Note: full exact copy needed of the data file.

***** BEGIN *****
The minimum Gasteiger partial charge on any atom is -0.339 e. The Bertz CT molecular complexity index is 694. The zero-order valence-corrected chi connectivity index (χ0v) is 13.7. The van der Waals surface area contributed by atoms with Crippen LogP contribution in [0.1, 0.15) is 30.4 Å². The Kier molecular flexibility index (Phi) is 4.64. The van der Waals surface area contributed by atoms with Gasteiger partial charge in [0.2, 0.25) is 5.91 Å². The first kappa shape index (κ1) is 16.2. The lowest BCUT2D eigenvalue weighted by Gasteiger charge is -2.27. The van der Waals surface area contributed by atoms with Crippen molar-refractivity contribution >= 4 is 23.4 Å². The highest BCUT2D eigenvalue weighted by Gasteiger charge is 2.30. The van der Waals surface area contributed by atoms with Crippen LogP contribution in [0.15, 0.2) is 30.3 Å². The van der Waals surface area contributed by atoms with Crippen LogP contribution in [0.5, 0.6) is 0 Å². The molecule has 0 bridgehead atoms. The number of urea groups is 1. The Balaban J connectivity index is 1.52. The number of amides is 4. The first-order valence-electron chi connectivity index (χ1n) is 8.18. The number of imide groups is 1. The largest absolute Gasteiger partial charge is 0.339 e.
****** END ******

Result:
The minimum Gasteiger partial charge on any atom is -0.339 e. The Bertz CT molecular complexity index is 694. The zero-order valence-corrected chi connectivity index (χ0v) is 13.7. The van der Waals surface area contributed by atoms with Crippen LogP contribution in [0.1, 0.15) is 30.4 Å². The Kier molecular flexibility index (Phi) is 4.64. The van der Waals surface area contributed by atoms with Gasteiger partial charge in [0.2, 0.25) is 5.91 Å². The first kappa shape index (κ1) is 16.2. The lowest BCUT2D eigenvalue weighted by Gasteiger charge is -2.27. The van der Waals surface area contributed by atoms with Crippen molar-refractivity contribution >= 4 is 23.4 Å². The highest BCUT2D eigenvalue weighted by Gasteiger charge is 2.30. The van der Waals surface area contributed by atoms with Crippen LogP contribution in [0.15, 0.2) is 30.3 Å². The van der Waals surface area contributed by atoms with Crippen LogP contribution in [0.5, 0.6) is 0 Å². The molecule has 0 bridgehead atoms. The number of urea groups is 1. The Balaban J connectivity index is 1.52. The number of amides is 4. The first-order valence-electron chi connectivity index (χ1n) is 8.18. The number of imide groups is 1. The largest absolute Gasteiger partial charge is 0.339 e.